Supreme Court: Cops Need a Warrant for GPS Tracking

The Supreme Court ruled today that a law enforcement agency’s attachment of a GlobalPositioning-System (GPS) device to a vehicle, and the use of that device to monitor the vehicle’s movements, constitutes a search under the Fourth Amendment. The decision offered the Court a chance to define “search and seizure” rights in an era in which technology is tirelessly extending the reach of the long arm of the law. But while all nine Justices agreed on the decision — use of the GPS device constituted a search under the Fourth Amendment so that a warrant is required — they didn’t take the same route to get there, and the somewhat narrow ruling may not cover much precentent-setting ground in the constitutional law canon.

The underlying facts of the case (U.S. v. Jones) show that a joint narcotics task force of FBI and D.C. Metro Police installed a Global-Positioning-System (GPS) tracking device on a suspect’s vehicle, and used the device to track the vehicle’s movements for 28 days, in connection with a drug trafficking investigation.

Justice Antonin Scalia authored the Court’s majority opinion in U.S. v. Jones, in which Chief Justice Roberts and Justices Thomas, Kennedy, and Sotomayor joined. In ruling that use of the GPS device to monitor the vehicle’s movements on public streets amounted to a “search” under the Fourth Amendment, Scalia’s opinion focused on the physical act of intrusion. Scalia compared the attachment of the device with the age-old legal wrong of common law trespass: “The Government physically occupied private property for the purpose of obtaining information…By attaching the device to the Jeep, officers encroached on a protected area.”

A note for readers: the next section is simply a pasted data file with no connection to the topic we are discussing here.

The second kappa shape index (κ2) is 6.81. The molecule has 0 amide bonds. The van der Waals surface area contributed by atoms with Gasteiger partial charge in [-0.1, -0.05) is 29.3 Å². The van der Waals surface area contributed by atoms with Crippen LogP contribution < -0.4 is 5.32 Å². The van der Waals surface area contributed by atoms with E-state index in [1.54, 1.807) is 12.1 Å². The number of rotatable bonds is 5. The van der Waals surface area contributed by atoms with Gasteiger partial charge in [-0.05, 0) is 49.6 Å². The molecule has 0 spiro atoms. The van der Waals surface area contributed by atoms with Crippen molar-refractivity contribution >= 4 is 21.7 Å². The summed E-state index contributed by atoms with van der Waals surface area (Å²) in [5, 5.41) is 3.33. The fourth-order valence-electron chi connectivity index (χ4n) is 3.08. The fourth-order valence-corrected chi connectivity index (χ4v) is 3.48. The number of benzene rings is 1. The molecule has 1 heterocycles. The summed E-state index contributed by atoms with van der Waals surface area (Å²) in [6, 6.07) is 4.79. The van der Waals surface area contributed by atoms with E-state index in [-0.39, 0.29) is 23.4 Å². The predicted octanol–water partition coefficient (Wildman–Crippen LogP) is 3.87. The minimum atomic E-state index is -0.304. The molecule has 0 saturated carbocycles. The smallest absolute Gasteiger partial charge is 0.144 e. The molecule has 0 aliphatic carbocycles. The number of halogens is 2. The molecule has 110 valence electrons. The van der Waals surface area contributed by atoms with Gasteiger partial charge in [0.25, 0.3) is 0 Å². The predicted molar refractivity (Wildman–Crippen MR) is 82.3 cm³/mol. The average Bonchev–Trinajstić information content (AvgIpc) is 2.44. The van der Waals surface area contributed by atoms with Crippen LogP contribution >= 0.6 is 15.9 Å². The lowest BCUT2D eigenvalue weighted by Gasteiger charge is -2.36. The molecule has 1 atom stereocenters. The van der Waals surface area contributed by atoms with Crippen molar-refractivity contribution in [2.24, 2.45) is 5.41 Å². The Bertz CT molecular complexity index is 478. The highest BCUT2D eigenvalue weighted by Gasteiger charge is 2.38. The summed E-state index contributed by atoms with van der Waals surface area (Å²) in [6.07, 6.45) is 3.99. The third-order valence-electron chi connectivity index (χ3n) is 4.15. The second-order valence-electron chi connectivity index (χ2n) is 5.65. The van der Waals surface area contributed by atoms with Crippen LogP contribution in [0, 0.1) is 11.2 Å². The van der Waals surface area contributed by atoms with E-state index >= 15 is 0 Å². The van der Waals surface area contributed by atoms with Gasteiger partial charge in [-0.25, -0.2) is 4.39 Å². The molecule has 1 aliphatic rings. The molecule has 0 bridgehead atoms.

Justic Sotomayor wrote her own concurring opinion to emphasize that “the Fourth Amendment is not concerned only with trespassory intrusions on property,” and to suggest that a more appropriate focal point for analysis in cases involving the use of potentially intrusive technology might be on the “existence of a reasonable societal expectation of privacy in the sum of one’s public movements” under the circumstances. But Sotomayor then points out that resolution of such larger issues is not necessary in the instant case because “the Government’s physical intrusion on Jones’ Jeep supplies a narrower basis for decision.” The glaring problem with Scalia’s decision as authored, according to Sotomayor, is this: “In cases of electronic or other novel modes of surveillance that do not depend upon a physical invasion on property, the majority opinion’s trespassory test may provide little guidance.”

Justice Samuel Alito also authors his own concurring opinion (in which Justices Ginsburg, Breyer, and Kagan join) to also suggest that the majority may have erred in focusing on the physical trespass element of the search (the placement of the GPS device on the vehicle) rather than the bigger (unanswered) question: “I would analyze the question presented in this case by asking whether [the suspect]’s reasonable expectations of privacy were violated by the long-term monitoring of the movements of the vehicle he drove.”

Read U.S. v. Jones — the majority decision, concurring opinions, and all — right here.